Kyra immediately turned around and sarcastically responded, “I actually flunked out most of my classes, so I guess my flirtation skills just need some work.” She then boldly continued, “Maybe you should give me a few pointers some time. After all, I can see just how smitten Mr. Saxton is with you already! Why, with your low-cut shirts, your short skirts and those frequent trips you make to his desk to ask for ‘help’ in that sweet little preppy voice of yours - I think it’s a guarantee already that you’ll be passing Geometry this year!”

She then put on a jeering smile and turned back around, as the embarrassed girl gave her a dirty look.

Just because I have Lady Gaga playing in my ears, doesn’t mean I can’t hear you, Princess.

After getting her candy, Kyra rushed towards the bus loop only to get there just in time to see her bus pulling away.

“Ah damn”, she said to herself. She was a little annoyed that she would have to walk all the way home now. But at least she had her bag of Skittles and her pride intact.

Max was out that afternoon running errands. He was currently finishing with loading the back of his truck with newly bought lumber. Of course, he was careful not to go too fast. He didn’t want to make it obvious that lifting each piece of lumber was like tossing a stick across the yard for him.

It’s been five days since Max found out about where he really came from. He had told his father that he needed more time and wasn’t ready to finish their conversation just yet. All week, Max and Jackson have been going about their daily routines with an unspoken tension between them and limited their conversations to idle small talk.

Max was still letting it all sink in. He still hasn’t watched that videotape his biological mother recorded for him, but he looks at his “birth certificate” at least once a day. Maybe if he looked at those strange symbols long enough something would start to make sense.

He already had his two shifts at the fire station this week and was extra careful to keep his newfound abilities in check. Though he had to be honest with himself. Ever since the anxiety over not knowing the cause of his bizarre new talents had gone away, Max was finding himself somewhat enjoying getting to exercise them. He had to learn about these abilities somehow and what better way than actually using them?

He discovered that his invulnerable skin was strong enough to painlessly withstand the four-hundred degree heat of an oven and the sharp blades of a wood saw running at full power. He could sprint to Creekville faster than he could drive there, and he could spend hours and hours running here, there, and everywhere without perspiring so much as one drop of sweat. And doing chores was a breeze (and a little more fun), when you had the strength of fifteen men.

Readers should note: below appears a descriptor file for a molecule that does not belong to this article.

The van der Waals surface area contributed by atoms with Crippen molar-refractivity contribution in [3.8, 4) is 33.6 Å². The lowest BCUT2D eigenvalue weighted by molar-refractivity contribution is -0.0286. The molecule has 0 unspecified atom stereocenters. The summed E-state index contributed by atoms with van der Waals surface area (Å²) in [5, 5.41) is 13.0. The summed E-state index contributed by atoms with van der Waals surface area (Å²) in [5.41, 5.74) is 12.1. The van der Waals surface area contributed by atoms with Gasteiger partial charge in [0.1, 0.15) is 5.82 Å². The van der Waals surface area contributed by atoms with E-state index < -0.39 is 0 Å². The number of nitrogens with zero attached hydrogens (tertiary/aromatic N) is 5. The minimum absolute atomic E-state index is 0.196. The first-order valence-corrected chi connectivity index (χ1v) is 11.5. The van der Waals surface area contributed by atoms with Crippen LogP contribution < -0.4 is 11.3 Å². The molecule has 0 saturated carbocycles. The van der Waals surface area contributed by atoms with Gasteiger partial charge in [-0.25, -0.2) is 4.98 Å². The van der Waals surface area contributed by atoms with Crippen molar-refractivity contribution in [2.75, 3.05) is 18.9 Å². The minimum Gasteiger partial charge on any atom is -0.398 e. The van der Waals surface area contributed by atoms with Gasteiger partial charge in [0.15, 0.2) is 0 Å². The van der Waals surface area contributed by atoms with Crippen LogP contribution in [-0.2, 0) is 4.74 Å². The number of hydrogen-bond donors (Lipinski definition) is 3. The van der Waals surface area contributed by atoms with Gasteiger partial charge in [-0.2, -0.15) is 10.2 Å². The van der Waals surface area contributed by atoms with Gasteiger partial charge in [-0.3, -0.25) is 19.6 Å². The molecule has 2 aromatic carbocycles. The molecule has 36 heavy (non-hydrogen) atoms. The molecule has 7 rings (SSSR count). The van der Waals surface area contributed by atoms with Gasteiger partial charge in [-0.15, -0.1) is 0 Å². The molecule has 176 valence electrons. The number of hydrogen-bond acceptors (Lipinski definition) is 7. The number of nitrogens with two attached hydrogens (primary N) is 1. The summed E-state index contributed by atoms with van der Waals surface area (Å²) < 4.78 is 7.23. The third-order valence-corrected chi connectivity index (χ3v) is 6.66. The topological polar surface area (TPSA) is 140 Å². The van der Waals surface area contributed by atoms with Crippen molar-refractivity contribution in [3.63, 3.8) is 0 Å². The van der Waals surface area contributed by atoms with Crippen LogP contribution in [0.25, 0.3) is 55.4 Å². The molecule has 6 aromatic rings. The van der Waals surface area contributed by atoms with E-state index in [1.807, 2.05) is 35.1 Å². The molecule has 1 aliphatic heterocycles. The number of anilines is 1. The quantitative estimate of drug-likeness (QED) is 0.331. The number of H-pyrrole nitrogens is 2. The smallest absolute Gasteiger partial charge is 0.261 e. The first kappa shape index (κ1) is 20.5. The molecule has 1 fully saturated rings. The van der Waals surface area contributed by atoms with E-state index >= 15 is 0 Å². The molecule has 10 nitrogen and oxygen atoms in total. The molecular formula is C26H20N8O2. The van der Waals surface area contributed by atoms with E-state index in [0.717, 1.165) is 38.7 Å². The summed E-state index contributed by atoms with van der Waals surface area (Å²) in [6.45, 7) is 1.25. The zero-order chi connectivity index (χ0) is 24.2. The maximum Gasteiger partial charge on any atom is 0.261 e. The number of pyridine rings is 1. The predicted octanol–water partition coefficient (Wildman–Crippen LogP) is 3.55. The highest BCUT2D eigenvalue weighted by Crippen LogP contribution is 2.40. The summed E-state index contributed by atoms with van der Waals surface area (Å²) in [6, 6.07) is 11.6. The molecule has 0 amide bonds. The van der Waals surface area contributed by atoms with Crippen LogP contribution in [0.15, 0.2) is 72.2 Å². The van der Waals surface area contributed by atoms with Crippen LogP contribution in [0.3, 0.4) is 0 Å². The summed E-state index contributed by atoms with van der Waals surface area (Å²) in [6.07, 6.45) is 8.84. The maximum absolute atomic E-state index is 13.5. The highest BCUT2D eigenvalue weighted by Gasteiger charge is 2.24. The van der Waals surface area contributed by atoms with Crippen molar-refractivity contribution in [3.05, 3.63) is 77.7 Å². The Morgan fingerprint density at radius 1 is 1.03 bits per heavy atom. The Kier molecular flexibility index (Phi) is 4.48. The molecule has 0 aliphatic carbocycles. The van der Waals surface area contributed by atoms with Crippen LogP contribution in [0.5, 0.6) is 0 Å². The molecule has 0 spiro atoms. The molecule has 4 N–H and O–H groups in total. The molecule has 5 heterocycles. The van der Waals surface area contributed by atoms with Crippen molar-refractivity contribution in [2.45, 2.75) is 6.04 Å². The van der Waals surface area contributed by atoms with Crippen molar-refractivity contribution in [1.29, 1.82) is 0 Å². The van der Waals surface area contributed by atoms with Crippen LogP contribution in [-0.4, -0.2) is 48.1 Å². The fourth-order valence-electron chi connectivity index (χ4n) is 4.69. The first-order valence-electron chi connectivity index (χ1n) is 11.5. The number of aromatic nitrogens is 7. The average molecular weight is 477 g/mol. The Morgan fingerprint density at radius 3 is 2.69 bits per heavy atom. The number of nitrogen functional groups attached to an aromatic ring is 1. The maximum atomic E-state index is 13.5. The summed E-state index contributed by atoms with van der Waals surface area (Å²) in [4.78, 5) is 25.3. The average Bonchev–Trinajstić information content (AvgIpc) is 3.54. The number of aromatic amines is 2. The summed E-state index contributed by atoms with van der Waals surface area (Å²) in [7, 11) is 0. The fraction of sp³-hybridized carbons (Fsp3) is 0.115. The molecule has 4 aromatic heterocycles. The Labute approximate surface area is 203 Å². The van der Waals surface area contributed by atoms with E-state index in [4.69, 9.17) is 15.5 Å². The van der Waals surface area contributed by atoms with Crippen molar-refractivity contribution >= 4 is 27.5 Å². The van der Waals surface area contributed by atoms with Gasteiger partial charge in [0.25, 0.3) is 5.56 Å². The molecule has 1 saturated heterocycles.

Maybe he should just go and finish that conversation with his father. He would have to do it eventually, right? But something was still holding him back.

Max finished loading and was about to get back into his truck, when he heard a familiar voice shouting behind him.

“Hey! It’s Mr. EMT!”

He tensed up in automatic response to Kyra Hadley’s loud voice and turned around to face her.

“So guess what - I missed my bus! And now I get to walk all the way home in this lovely, humid, blazing summer day we’re having. That is unless some kind gentleman such as yourself would give me a ride. You don’t mind right?”

Before Max had a chance to answer, Kyra was already making her way towards the passenger door of his truck.

“Thanks a bunch! I’m assuming you already know where I live because of the whole ‘my uncle being your boss’ thing.”

Max stood for a moment in dismayed silence.

Did she really just do that?

Kyra, a hater of uncomfortable silences, had been spending the whole ride so far rambling on about whatever popped into her head at the moment.

“So what’s up with the high school mascot? The ‘Red Foxes’? Yeah like that’s going to leave the rival team shaking in their boots! And what’s with the school colors? Green and yellow? Why call yourselves the Red Foxes and not even pick red as one of your team colors? Were the people who got to decide all this just really high at the time?”

Max remained silent, just as he had for pretty much the whole trip so far.

Good Lord, it’s like talking to a brick wall with this guy!’, Kyra thought to herself in slight agitation. Would showing just at a little bit of emotion every once in a while kill him?

Kyra looked around the cab of the truck briefly then nonchalantly said, “You know, I once made-out with a guy in a truck just like this. Of course, it was a little cramped but I prefer to think of it as ‘cozy’! Wouldn’t you agree?”

Max turned his head with a blank expression toward the brazen teenaged girl sitting next to him, as she put on an amused smile.

“You like drawing attention to yourself, don’t you Miss Hadley?”

“Oh look! He talks!”

Max was beginning to lose his patience with this girl. He didn’t mind giving her a ride home, but she didn’t have to be so rude about how she “asked” him. And now she’s saying obnoxious things just to get attention. People like that usually got on his last nerve.

“You know. When someone’s talking to you, it’s usually customary to talk back. It’s kind of rude to let the other person ramble on like a crazy person”, Kyra explained sarcastically.

They pulled up to a stoplight.